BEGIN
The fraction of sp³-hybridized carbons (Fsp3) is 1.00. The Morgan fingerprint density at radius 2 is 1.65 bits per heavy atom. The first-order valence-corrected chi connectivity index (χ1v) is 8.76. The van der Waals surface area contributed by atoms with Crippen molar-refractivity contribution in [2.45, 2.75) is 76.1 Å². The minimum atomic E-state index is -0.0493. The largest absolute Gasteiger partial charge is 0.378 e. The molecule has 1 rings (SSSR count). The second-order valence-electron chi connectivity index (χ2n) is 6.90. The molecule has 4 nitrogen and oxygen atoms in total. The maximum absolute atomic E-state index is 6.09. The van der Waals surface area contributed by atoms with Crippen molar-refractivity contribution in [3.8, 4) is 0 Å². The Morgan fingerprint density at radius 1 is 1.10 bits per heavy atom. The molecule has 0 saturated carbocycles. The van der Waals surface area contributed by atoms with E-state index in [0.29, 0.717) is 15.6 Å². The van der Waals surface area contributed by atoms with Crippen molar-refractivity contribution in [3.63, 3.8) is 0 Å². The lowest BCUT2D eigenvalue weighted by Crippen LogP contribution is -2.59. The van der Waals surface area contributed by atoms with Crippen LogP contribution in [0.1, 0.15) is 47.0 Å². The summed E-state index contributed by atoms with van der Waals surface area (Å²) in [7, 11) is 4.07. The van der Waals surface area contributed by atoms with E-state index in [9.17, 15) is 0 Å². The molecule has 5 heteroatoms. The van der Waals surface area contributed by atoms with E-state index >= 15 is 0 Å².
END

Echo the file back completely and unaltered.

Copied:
The fraction of sp³-hybridized carbons (Fsp3) is 1.00. The Morgan fingerprint density at radius 2 is 1.65 bits per heavy atom. The first-order valence-corrected chi connectivity index (χ1v) is 8.76. The van der Waals surface area contributed by atoms with Crippen molar-refractivity contribution in [2.45, 2.75) is 76.1 Å². The minimum atomic E-state index is -0.0493. The largest absolute Gasteiger partial charge is 0.378 e. The molecule has 1 rings (SSSR count). The second-order valence-electron chi connectivity index (χ2n) is 6.90. The molecule has 4 nitrogen and oxygen atoms in total. The maximum absolute atomic E-state index is 6.09. The van der Waals surface area contributed by atoms with Crippen molar-refractivity contribution in [3.8, 4) is 0 Å². The Morgan fingerprint density at radius 1 is 1.10 bits per heavy atom. The molecule has 0 saturated carbocycles. The van der Waals surface area contributed by atoms with E-state index in [0.29, 0.717) is 15.6 Å². The van der Waals surface area contributed by atoms with Crippen molar-refractivity contribution in [3.63, 3.8) is 0 Å². The lowest BCUT2D eigenvalue weighted by Crippen LogP contribution is -2.59. The van der Waals surface area contributed by atoms with Crippen LogP contribution in [0.1, 0.15) is 47.0 Å². The summed E-state index contributed by atoms with van der Waals surface area (Å²) in [7, 11) is 4.07. The van der Waals surface area contributed by atoms with E-state index in [9.17, 15) is 0 Å². The molecule has 5 heteroatoms. The van der Waals surface area contributed by atoms with E-state index >= 15 is 0 Å².